How to Introduce Kids to Dogs

Parents introducing daughter to dog

Many people worry about the combination of young children and dogs in the same household, but with a managed introduction and careful supervision, there is no reason why having children should be a barrier to canine ownership. In fact, when the time is taken to introduce dogs and kids to one another properly, strong bonds and lifelong friendships can be formed between your furry friend and the youngest members of your household.

By allowing your canine companion to get used to different people you will also be supporting his socialization skills. Your dog will quickly learn that most humans are friendly, gentle creatures who pose no threat to them, which will prevent your pooch from feeling anxious, overwhelmed or scared.

We recommend that you introduce your dog to your children and other people as soon as possible after they enter your life. This will help him settle quickly into becoming a calm, relaxed and happy member of your family.

Let your dog set the pace of the introduction

Unfortunately, many people still subscribe to the belief that throwing both your dog and your child straight into an unfamiliar situation is the best way to overcome any fears or anxiety they may have. Unsurprisingly, this is far from true. Even if your dog has been exposed to children in the past, there is no guarantee that he will happily accept your own, and thrusting him into the arms of your waiting kids will only trigger his defences and make him more likely to become irritable or aggressive.

The single most important thing that you can do is to let your dog introduce himself to your kids rather than vice versa. This puts your pooch firmly in control of the situation and gives him the space to back away if he feels confused or threatened in any way, rather than needing to lash out to ‘escape’.

The first introduction

Start by asking your children to sit quietly on the floor on the other side of the room. This provides your dog with the opportunity to put plenty of distance between himself your kids if he becomes overwhelmed. Your children can then encourage your dog to approach them by beckoning, or offering treats.

If your dog approaches them, they should reach out slowly and gently and pet under his chin rather than the top of his head. This way your dog can see exactly where he is going to be touched. Do not let your kids touch his tail or back, and they should not hug or squeeze your dog.

Regular, controlled exposure

Once the initial introduction has been made, get your kids to give your dog some space so that he can process what has just happened. When you are ready you can repeat the process, increasing the amount of time that your children and dog are together or reducing the distance between them when you start. It may take some time and patience, but eventually, regular, controlled exposure to one another will allow both your kids and your dog to trust one another.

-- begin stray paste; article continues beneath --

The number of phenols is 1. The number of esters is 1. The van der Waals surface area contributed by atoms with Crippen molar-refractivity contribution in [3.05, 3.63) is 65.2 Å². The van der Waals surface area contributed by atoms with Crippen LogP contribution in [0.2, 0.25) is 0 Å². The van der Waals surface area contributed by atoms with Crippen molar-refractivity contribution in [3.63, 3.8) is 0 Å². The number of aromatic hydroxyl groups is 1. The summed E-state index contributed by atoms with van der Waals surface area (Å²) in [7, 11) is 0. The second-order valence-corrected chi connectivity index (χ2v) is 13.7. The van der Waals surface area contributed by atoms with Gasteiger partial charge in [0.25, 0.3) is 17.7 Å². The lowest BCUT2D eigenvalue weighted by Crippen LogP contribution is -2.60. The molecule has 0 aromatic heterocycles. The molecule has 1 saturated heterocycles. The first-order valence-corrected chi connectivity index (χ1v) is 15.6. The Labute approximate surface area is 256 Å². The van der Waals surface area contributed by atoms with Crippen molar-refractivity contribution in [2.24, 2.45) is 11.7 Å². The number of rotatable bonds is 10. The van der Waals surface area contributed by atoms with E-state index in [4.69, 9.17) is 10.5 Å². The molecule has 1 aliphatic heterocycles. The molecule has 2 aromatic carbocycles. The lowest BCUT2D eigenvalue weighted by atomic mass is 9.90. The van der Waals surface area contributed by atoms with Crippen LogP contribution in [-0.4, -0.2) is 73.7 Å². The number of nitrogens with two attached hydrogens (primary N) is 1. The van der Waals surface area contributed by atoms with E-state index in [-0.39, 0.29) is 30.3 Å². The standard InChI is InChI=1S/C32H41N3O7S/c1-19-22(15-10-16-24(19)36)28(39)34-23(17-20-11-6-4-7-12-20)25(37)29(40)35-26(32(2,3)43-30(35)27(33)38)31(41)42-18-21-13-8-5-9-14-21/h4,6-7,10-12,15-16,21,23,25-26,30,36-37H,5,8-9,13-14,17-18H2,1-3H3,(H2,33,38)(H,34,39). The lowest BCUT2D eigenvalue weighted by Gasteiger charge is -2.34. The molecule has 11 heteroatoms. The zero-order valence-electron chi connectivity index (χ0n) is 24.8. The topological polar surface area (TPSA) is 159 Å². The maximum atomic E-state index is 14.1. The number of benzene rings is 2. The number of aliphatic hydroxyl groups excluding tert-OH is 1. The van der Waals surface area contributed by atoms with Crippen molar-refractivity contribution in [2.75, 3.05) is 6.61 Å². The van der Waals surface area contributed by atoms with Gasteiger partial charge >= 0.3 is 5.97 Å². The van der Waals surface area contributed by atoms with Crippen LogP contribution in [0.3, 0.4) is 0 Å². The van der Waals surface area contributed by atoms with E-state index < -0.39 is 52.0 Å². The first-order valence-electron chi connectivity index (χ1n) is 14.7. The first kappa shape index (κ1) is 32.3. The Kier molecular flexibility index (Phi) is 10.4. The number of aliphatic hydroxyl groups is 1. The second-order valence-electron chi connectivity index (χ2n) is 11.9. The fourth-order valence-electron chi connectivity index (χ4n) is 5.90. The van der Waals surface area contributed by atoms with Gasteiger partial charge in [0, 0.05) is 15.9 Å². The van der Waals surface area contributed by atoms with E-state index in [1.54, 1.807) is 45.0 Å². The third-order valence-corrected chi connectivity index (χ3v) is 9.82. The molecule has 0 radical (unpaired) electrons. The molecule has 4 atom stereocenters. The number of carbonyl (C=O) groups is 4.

Don’t forget that each time they are introduced to one another, you must pay close attention to make sure that neither your pet or your children exhibit any undesirable behavioral traits that could incite a negative reaction from the other party.

General rules for canine and child introductions

  • Keep your children as quiet and calm as possible. Dogs can sense the atmosphere around people, and will react in the same way. A fidgety, loud child may cause your furbaby to become distressed and act out.
  • Teach your children to respect your pet. It is essential that kids are taught that their new canine pal is not a toy and he should be treated with love, care and respect.

  • Don’t allow your kids to tease your dog. This could include calling his name and then running away, or holding out a treat and snatching it away. This will just confuse and frustrate your dog, causing him to become agitated and even aggressive.

  • Teach your children to increase their contact with your dog gradually, so that they both have time to get used to the behavior and reactions of one another.

  • Never leave your dog alone with your child until they have spent a long time getting to know one another. Ensure there have been no incidents of snapping or aggression, and that your child knows exactly what behavior is and isn’t appropriate with your pet. If you have any concerns about their interactions, do not leave them unsupervised.

With time, patience and understanding, your furry four-legged friend will soon be able to settle into life with you and your children. For more information and sound advice about your furry friends, contact and make an appointment with our veterinarian.